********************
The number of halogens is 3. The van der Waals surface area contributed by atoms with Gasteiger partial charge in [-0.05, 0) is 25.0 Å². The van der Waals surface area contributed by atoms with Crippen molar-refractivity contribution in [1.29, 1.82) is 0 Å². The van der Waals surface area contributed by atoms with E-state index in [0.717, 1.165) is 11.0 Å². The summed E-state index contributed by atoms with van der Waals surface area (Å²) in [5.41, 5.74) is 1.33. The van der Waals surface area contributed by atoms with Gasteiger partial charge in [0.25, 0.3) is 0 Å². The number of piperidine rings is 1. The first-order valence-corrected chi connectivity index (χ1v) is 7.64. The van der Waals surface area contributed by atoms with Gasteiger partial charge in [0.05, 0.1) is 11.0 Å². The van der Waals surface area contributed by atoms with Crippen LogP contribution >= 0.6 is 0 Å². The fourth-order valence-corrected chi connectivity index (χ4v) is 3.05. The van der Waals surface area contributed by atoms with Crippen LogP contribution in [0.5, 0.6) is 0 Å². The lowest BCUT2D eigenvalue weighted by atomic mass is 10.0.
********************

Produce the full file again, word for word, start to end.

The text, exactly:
The number of halogens is 3. The van der Waals surface area contributed by atoms with Gasteiger partial charge in [-0.05, 0) is 25.0 Å². The van der Waals surface area contributed by atoms with Crippen molar-refractivity contribution in [1.29, 1.82) is 0 Å². The van der Waals surface area contributed by atoms with E-state index in [0.717, 1.165) is 11.0 Å². The summed E-state index contributed by atoms with van der Waals surface area (Å²) in [5.41, 5.74) is 1.33. The van der Waals surface area contributed by atoms with Gasteiger partial charge in [0.25, 0.3) is 0 Å². The number of piperidine rings is 1. The first-order valence-corrected chi connectivity index (χ1v) is 7.64. The van der Waals surface area contributed by atoms with Gasteiger partial charge in [0.05, 0.1) is 11.0 Å². The van der Waals surface area contributed by atoms with Crippen LogP contribution >= 0.6 is 0 Å². The fourth-order valence-corrected chi connectivity index (χ4v) is 3.05. The van der Waals surface area contributed by atoms with Crippen LogP contribution in [0.5, 0.6) is 0 Å². The lowest BCUT2D eigenvalue weighted by atomic mass is 10.0.